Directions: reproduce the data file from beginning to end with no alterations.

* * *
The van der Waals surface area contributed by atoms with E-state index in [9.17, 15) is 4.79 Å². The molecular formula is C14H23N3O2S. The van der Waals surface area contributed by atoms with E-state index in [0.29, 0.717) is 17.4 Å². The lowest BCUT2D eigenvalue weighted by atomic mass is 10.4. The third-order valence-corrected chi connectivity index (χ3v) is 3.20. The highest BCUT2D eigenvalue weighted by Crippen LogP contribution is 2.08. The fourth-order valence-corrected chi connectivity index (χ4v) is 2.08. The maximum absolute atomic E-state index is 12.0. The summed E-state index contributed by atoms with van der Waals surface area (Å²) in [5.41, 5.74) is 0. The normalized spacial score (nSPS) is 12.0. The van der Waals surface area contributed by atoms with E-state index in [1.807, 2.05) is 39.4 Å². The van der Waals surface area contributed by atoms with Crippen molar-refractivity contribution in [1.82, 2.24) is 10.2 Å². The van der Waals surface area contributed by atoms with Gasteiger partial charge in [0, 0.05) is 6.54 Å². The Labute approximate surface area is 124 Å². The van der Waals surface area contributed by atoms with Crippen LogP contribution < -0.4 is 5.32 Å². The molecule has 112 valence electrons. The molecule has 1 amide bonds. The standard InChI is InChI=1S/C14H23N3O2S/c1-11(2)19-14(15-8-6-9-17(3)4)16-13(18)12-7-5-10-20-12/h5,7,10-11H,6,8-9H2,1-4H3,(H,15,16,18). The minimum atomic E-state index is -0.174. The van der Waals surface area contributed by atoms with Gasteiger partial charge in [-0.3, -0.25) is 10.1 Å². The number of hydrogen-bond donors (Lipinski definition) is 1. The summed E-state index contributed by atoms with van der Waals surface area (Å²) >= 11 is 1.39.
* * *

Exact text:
The van der Waals surface area contributed by atoms with E-state index in [9.17, 15) is 4.79 Å². The molecular formula is C14H23N3O2S. The van der Waals surface area contributed by atoms with E-state index in [0.29, 0.717) is 17.4 Å². The lowest BCUT2D eigenvalue weighted by atomic mass is 10.4. The third-order valence-corrected chi connectivity index (χ3v) is 3.20. The highest BCUT2D eigenvalue weighted by Crippen LogP contribution is 2.08. The fourth-order valence-corrected chi connectivity index (χ4v) is 2.08. The maximum absolute atomic E-state index is 12.0. The summed E-state index contributed by atoms with van der Waals surface area (Å²) in [5.41, 5.74) is 0. The normalized spacial score (nSPS) is 12.0. The van der Waals surface area contributed by atoms with E-state index in [1.807, 2.05) is 39.4 Å². The van der Waals surface area contributed by atoms with Crippen molar-refractivity contribution in [1.82, 2.24) is 10.2 Å². The van der Waals surface area contributed by atoms with Gasteiger partial charge in [0, 0.05) is 6.54 Å². The Labute approximate surface area is 124 Å². The van der Waals surface area contributed by atoms with Crippen LogP contribution < -0.4 is 5.32 Å². The molecule has 112 valence electrons. The molecule has 1 amide bonds. The standard InChI is InChI=1S/C14H23N3O2S/c1-11(2)19-14(15-8-6-9-17(3)4)16-13(18)12-7-5-10-20-12/h5,7,10-11H,6,8-9H2,1-4H3,(H,15,16,18). The minimum atomic E-state index is -0.174. The van der Waals surface area contributed by atoms with Gasteiger partial charge in [-0.3, -0.25) is 10.1 Å². The number of hydrogen-bond donors (Lipinski definition) is 1. The summed E-state index contributed by atoms with van der Waals surface area (Å²) >= 11 is 1.39.